Early signs of Alzheimer’s disease may appear in your eyes

What is dementia?

Evidence suggests that Alzheimer’s disease begins in the brain decades before the first symptoms appear. That’s why research attempts to pinpoint ways that could help identify the mind-robbing condition early. This could buy precious time to intervene and control modifiable risk factors like diet or high blood pressure. Fortunately, new research shows that your eyes could hold clues.

The study, published in the journal Acta Neuropathologica, suggests that the first signs of Alzheimer’s disease could crop up in your eyes.

Senior author Maya Koronyo-Hamaoui said: “Our study is the first to provide in-depth analyses of the protein profiles and the molecular, cellular, and structural effects of Alzheimer’s disease in the human retina and how they correspond with changes in the brain and cognitive function.

“These changes in the retina correlated with changes in parts of the brain called the entorhinal and temporal cortices, a hub for memory, navigation and the perception of time.”

The research team collected retinal and brain tissue samples over 14 years from 86 human donors with Alzheimer’s disease and mild cognitive impairment.

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They then compared the samples from donors with normal cognitive function to those with mild cognitive impairment and those with later-stage Alzheimer’s disease.

The findings showed significant increases in beta-amyloid, a key marker of Alzheimer’s disease, in people with both Alzheimer’s and early cognitive decline.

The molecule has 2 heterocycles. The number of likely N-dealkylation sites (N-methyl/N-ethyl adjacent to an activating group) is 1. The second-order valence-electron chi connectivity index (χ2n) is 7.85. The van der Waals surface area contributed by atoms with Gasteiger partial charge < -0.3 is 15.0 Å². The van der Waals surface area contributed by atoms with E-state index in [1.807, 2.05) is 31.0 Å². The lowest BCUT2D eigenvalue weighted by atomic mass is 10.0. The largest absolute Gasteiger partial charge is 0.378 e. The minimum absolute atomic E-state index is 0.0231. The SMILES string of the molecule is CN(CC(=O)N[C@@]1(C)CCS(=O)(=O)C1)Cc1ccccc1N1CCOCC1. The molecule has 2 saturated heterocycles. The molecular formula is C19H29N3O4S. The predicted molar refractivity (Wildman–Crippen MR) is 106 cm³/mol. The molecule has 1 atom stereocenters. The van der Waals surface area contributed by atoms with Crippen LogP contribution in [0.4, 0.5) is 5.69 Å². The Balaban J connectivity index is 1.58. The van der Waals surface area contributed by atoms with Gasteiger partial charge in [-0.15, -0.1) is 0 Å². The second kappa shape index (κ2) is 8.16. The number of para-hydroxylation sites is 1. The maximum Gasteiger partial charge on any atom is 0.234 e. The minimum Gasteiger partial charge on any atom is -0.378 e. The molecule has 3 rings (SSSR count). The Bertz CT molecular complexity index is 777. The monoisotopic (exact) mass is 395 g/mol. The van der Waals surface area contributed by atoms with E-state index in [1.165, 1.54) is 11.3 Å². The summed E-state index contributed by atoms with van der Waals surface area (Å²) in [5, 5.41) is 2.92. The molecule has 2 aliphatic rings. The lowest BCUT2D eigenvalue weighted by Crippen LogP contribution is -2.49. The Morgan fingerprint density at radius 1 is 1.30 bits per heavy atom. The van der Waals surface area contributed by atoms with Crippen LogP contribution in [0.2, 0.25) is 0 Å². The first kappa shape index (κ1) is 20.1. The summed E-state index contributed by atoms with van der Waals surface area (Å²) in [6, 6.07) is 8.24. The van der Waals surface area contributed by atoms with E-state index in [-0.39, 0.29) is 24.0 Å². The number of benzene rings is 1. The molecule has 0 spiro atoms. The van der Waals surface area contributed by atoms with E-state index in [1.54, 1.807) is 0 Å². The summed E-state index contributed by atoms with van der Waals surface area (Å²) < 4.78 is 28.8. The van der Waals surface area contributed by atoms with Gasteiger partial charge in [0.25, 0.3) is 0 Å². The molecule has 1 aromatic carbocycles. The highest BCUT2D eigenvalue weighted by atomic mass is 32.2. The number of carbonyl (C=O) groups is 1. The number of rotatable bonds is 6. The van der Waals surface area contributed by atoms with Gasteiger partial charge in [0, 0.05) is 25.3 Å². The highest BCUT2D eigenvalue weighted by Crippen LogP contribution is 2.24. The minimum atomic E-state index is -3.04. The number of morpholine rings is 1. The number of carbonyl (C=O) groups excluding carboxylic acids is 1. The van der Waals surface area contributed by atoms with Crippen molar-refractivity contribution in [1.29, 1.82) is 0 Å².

Furthermore, cells that are responsible for repairing and maintaining other cells, including clearing beta-amyloid from the brain and retina, declined by 80 percent in those with cognitive issues.

Tissue atrophy and inflammation in cells in the far periphery of the retina were most predictive of cognitive status, according to the researchers.

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These findings are striking because they may eventually lead to the developments of imaging techniques that could help diagnose Alzheimer’s disease earlier.

Deena Heaney, Dementia Lead at Macc Care, who wasn’t involved in the research, told Express.co.uk: “The study makes for very interesting reading, anything which can help to detect the illness is a positive step forward. 

“It would be very interesting to see the outcome of additional testing, which may result in the necessity of opticians working closely with neurologists in creating strategies for early detection and diagnosis and making appropriate referrals which could only prove exceptionally beneficial.”

Furthermore, Khuram Sarwar, from Feel Good Contacts, has shared that some symptoms may also strike in this area.

Some of the possible visual symptoms of Alzheimer’s disease could include problems with:

  • Depth perception
  • Contrast issues
  • Reading
  • Following moving objects.

However, the complexity of the condition means that diagnosis is currently made based on several tests and scans.

Sarwar said: “Initially, a GP should be seen to carry out some simple checks to help identify what the issue could be. 

“If necessary, the GP would then decide to refer to a specialist such as a psychiatrist, neurologist or a physician who will then carry out further testing. 

“Requests may then be made to complete brain scans such as MRI and CT scans. 

“Unfortunately, there is no simple, quick, and reliable way to accurately diagnose Alzheimer’s disease and a series of tests and follow-up appointments are necessary.”

However, if further research backs eye testing, opticians could play a bigger role in this process in the future.

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